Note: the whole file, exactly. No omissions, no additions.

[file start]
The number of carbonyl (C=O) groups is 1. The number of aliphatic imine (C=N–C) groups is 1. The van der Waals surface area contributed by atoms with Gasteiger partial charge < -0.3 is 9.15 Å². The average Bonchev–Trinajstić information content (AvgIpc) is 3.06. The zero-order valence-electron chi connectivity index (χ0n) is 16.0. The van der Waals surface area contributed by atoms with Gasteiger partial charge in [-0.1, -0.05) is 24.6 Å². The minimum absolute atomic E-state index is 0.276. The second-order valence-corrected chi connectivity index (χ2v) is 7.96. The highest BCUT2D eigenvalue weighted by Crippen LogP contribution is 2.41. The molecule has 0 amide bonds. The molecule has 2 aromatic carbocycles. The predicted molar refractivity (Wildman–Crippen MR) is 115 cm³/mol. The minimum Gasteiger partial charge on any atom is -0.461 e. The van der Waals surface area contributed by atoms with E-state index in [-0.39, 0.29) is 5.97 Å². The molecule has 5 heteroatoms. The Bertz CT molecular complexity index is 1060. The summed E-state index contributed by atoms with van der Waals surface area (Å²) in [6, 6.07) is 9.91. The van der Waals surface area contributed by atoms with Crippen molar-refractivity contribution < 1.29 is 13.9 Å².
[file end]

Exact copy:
The number of carbonyl (C=O) groups is 1. The number of aliphatic imine (C=N–C) groups is 1. The van der Waals surface area contributed by atoms with Gasteiger partial charge < -0.3 is 9.15 Å². The average Bonchev–Trinajstić information content (AvgIpc) is 3.06. The zero-order valence-electron chi connectivity index (χ0n) is 16.0. The van der Waals surface area contributed by atoms with Gasteiger partial charge in [-0.1, -0.05) is 24.6 Å². The minimum absolute atomic E-state index is 0.276. The second-order valence-corrected chi connectivity index (χ2v) is 7.96. The highest BCUT2D eigenvalue weighted by Crippen LogP contribution is 2.41. The molecule has 0 amide bonds. The molecule has 2 aromatic carbocycles. The predicted molar refractivity (Wildman–Crippen MR) is 115 cm³/mol. The minimum Gasteiger partial charge on any atom is -0.461 e. The van der Waals surface area contributed by atoms with E-state index in [-0.39, 0.29) is 5.97 Å². The molecule has 5 heteroatoms. The Bertz CT molecular complexity index is 1060. The summed E-state index contributed by atoms with van der Waals surface area (Å²) in [6, 6.07) is 9.91. The van der Waals surface area contributed by atoms with Crippen molar-refractivity contribution < 1.29 is 13.9 Å².